Anyway, unless you’re in Texas, bigger is not always better. As fun as the M5 is, the bulkiness of the car does impact its maneuverability. The 335i is smaller in size and of course the 135i is even smaller and lighter. All of this helps magnify the amount of fun you can have in taking one U-turn after another under freeways—which I did one too many times with this car. The 135i is more agile and has less body roll than the 335i which gives you more confidence to throw the car around tight bends.

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The 135i I was driving had the M-sport package which comes with better suspension that improved handling a bit, but I’m sure a regular 135i would be just fine.

With so many of today’s cars being mammoth-sized, you’ll welcome the small 135i, especially if you live in a crowded city. It’s easy to work your way around heavy traffic and shove the car into tight spots. Parallel parking is a breeze with the 135i.

The Dual Clutch Transmission Rocks

Later in its life, the 135i’s automatic got replaced by a dual-clutch transmission (DCT) from the Z4 and other models. As much as I like shifting myself and feeling manly about jamming gears from second to third and so on, I enjoyed the DCT just as much. Because the transmission shifts quicker than what you can accomplish with a manual, there’s no interruption in power delivery as you keep the go-fast pedal floored. It’s incredibly smooth.

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Now if you’re thinking that you’d rather do a weekend in county jail than drive an automatic, then keep in mind how awful stick shifts are in traffic. The constant lurching between first and second gear in bumper-to-bumper traffic is enough to make you want to find a dark dungeon to crawl into.

The DCT provides welcome relief here. Just leave the car in auto mode when you’re stuck behind minivans, but once you’re actually able to drive, use the paddles to exponentially increase driving satisfaction and enjoy all 300 horsepower, 300 lb-ft of torque.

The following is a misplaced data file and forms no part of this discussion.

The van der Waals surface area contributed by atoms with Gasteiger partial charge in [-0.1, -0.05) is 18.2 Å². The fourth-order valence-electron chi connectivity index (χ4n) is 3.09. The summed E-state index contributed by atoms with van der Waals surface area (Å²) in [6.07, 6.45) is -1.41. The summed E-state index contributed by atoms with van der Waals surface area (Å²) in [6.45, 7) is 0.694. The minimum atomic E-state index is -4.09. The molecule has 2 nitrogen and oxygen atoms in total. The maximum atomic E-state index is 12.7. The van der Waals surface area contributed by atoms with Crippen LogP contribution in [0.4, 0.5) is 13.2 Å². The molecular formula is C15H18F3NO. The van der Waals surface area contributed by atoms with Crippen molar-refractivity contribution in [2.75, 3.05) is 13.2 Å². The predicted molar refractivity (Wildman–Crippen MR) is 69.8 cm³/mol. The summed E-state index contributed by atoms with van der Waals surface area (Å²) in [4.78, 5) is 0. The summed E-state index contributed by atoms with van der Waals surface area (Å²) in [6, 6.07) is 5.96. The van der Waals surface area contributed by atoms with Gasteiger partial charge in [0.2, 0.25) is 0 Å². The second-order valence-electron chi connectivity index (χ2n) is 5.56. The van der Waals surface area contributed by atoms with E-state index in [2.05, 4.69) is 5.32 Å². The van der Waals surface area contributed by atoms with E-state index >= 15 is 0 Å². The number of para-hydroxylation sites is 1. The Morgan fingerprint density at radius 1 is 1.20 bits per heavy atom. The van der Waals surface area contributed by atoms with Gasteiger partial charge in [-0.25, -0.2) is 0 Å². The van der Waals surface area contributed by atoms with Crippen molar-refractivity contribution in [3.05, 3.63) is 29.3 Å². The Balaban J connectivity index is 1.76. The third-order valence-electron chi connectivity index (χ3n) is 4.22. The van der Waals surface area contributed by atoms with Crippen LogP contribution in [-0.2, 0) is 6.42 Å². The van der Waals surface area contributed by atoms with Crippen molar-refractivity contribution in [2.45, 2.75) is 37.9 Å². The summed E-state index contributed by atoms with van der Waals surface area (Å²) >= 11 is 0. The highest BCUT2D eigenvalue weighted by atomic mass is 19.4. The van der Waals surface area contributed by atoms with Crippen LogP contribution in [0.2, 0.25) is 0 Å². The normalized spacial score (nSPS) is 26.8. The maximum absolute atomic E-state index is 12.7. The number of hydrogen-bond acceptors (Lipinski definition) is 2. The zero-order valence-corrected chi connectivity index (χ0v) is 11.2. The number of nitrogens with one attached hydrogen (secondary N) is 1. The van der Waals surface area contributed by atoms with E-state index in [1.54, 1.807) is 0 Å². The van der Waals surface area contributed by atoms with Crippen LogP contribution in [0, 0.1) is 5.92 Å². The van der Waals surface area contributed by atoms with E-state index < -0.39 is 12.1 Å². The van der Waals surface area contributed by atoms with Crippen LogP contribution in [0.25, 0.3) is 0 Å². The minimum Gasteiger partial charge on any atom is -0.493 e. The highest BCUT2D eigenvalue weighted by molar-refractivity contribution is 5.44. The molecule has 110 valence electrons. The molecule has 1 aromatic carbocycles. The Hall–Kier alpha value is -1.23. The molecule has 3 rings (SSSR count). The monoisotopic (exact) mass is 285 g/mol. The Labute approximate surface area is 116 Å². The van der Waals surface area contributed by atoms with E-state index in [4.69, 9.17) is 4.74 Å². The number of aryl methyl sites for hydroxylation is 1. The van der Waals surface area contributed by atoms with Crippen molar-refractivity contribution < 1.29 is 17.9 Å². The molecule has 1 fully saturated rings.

The 135i is plenty fast but could easily be made even faster with a tune upgrade. That’s the nice thing about turbos—the 335i I owned had 50 HP more than the stock 300 HP with a simple Dinan tune. Why not get some extra horses if it’s easy to obtain? Get 1M-like power without paying the massive 1M premium by tweaking a few computer parameters.

The 135i Sounds Good Too

My old 335i had basically no exhaust noise. The acceleration provided by the 370 lb-ft of torque was as drama free as a lunch-and-learn on geese flying patterns and robbed me of any auditory excitement whatsoever. I loved the much improved exhaust note on the 135i which had a throaty, aggressive growl. Being able to hear the turbo-whooshing was a nice treat.

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If I knew the 135i was this good, I could’ve easily gone with this one instead of the 335i found a way to tolerate its unappealing design. Even outside of BMWs, the 135i is one of the best used cars you can buy for under $30,000.

For such a great car, it’s a shame that BMW didn’t spend more time making it look better. All they really needed to do was take the classic BMW 2002 look and modernize it. Then it would’ve been perfect.